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DUNCAN/‘Temptation, sin, and faith’
Turn in your Bible to Luke 17:1-6. I want to remind you that throughout Luke 16 Jesus has been dealing with both the Pharisees’ lives and their teaching. Their sin is leading the people of God astray, so here Jesus is concerned to say to His disciples, “Do not live and teach like the Pharisees.” In many ways it's a contrast; it's a positive exhortation in light of His negative criticism of the Pharisees in Luke 16.
Turn to Luke 16:1-13 as we continue our way through the gospel of Luke. This is a hard parable. The commentators sometimes struggle to understand what Jesus is speaking about. It's difficult for a number of reasons. One is, in this parable, Jesus commends a dishonest manager as the example to His disciples. It's also not quite clear exactly what the manager is doing to extract himself from his situation.
DUNCAN/‘A Father’s Prodigal Love for a Prodigal’
This week we’re going to be looking at Luke 5:11-32. This is one of the most familiar stories that Jesus ever told. As you read this passage, I want you to be on the lookout for each of the three main characters in this story, and I want you to be asking yourself the question, “What would Jesus’ original hearers have thought about the descriptions of the prodigal son, of the loving father, and of the elder brother?” To focus our study, we’ll see what we learn from each of these three characters.
DUNCAN/‘What Makes Angels Rejoice?’
In this season when we're rejoicing with the angels, it's a good thing for us to ask, “What does Jesus say in this passage that the angels rejoice over?” This week we’ll be looking at Luke 15:1-10, and Jesus answers that question for us here. In Luke 15, Jesus tells three stories. The first of those three stories is about a lost sheep, and you’ll see it in verses 4 to 6. The second of those three stories you’ll see in verses 8 and 9, and it’s about a lost coin. The third of those three stories occurs in verses 11 to 32, and it talks about a lost son. We’re going to be looking at the first two stories this week.
BIBLICAL PERSPECTIVES/‘Why was I a Guest’
Turn in your Bible to Luke 14:7-24. Jesus, in this passage, is at a party, and He makes some comments about the etiquette of the guests and the host at the party. By the time He finishes this encounter, He has turned the party image into a discussion about the establishment of God's kingdom. As we look at the passage, I want you to see three parts to it. Jesus here speaks about humility, He speaks about generosity, and He speaks about the invitation list to God's final party.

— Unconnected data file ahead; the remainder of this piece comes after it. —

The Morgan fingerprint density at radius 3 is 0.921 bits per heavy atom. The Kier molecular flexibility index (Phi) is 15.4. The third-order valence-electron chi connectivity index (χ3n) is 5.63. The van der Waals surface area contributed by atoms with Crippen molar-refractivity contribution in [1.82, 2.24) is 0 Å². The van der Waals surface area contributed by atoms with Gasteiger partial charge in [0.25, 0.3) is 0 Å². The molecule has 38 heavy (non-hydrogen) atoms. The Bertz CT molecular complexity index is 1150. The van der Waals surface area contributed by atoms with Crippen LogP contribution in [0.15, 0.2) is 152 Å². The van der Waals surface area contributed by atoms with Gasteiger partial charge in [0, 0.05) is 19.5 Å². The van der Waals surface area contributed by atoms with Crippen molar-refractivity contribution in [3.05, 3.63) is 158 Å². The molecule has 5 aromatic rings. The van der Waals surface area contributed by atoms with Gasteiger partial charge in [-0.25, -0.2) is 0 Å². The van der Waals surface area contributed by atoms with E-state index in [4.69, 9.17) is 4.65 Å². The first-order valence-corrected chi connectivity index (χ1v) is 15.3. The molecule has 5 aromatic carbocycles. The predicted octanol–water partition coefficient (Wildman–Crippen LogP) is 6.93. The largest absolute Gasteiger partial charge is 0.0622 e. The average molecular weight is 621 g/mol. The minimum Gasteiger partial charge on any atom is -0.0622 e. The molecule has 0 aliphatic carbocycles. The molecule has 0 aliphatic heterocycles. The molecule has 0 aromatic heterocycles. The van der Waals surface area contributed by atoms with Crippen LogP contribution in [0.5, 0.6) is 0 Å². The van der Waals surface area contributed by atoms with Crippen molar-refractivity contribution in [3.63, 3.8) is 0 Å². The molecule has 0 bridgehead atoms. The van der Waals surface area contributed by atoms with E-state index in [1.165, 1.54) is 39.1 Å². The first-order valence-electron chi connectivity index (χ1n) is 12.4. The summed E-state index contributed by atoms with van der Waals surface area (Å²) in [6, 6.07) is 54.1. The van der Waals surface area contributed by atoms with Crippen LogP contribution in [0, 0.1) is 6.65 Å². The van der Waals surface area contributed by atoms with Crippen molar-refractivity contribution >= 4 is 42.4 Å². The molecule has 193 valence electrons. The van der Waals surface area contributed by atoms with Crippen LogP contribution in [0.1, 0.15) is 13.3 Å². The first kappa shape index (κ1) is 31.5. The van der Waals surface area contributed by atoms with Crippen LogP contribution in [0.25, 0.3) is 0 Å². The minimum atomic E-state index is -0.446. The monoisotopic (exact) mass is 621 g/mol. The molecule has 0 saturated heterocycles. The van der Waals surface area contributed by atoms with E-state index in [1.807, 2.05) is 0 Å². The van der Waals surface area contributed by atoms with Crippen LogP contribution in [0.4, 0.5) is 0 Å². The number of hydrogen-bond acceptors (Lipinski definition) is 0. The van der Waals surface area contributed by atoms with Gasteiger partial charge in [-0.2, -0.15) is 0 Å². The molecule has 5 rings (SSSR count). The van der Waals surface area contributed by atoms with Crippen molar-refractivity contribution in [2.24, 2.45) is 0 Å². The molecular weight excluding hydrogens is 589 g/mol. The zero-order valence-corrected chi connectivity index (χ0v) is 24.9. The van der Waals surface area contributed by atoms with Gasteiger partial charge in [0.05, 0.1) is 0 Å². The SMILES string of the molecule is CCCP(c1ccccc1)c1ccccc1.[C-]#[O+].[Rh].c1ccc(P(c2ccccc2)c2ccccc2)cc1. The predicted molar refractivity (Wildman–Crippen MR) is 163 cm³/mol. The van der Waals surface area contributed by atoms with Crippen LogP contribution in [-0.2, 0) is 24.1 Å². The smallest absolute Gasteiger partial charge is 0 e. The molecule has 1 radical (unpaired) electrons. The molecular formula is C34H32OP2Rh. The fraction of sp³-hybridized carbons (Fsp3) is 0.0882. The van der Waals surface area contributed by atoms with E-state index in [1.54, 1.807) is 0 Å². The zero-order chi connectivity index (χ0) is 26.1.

DUNCAN/‘Jesus cared about the Lord’s Day. A lot’
Turn in your Bible to Luke 14:1-6 as we continue our way through this great gospel. Jesus is addressing a group of Pharisees with whom He is dining, and the subject of the Sabbath comes up. Throughout the gospels you find Jesus in conflict with the Jewish leaders over Sabbath observance. They were concerned that Jesus was undermining the traditions of the elders, and Jesus regularly responded to them that their traditions had in fact undermined Moses. Their adding to the Word of God had actually undermined the theology and practice of the Sabbath Day in the Word of God.
DUNCAN/‘Jesus's compassion and our indifference’
Turn in your Bible to Luke 13:31-35. Be on the lookout for three things in these verses. First, I want you to look at Jesus’s example. Second, I want you to be on the lookout for is Jesus’s compassion. Here in this passage, and especially in verse 34, we see something of Jesus’s heart of compassion, even towards those who have rejected Him. Finally, I'd like us to look at the response that Jesus gets, not only from Jerusalem mentioned in verse 34, but also from the other players in this passage — the Pharisees, Herod — all of them picture for us a response to Jesus.
DUNCAN/‘The Narrow Door’
Turn to Luke 13:22-30 as we continue our way through the gospel of Luke. As you’re turning there, allow your eyes to look back to the beginning of chapter 13. One of the things that we said when we got to Luke 13 was that the subject of repentance would return repeatedly to view. In addition to speaking of repentance, Jesus will, in this passage, focus us on faith, on the judgment of God, and on the great reversal. There is a theme that runs throughout the gospel of Luke in which the kingdom of God turns things upside-down so that the last are first and the first are last. This is one of those passages where Jesus says just that.
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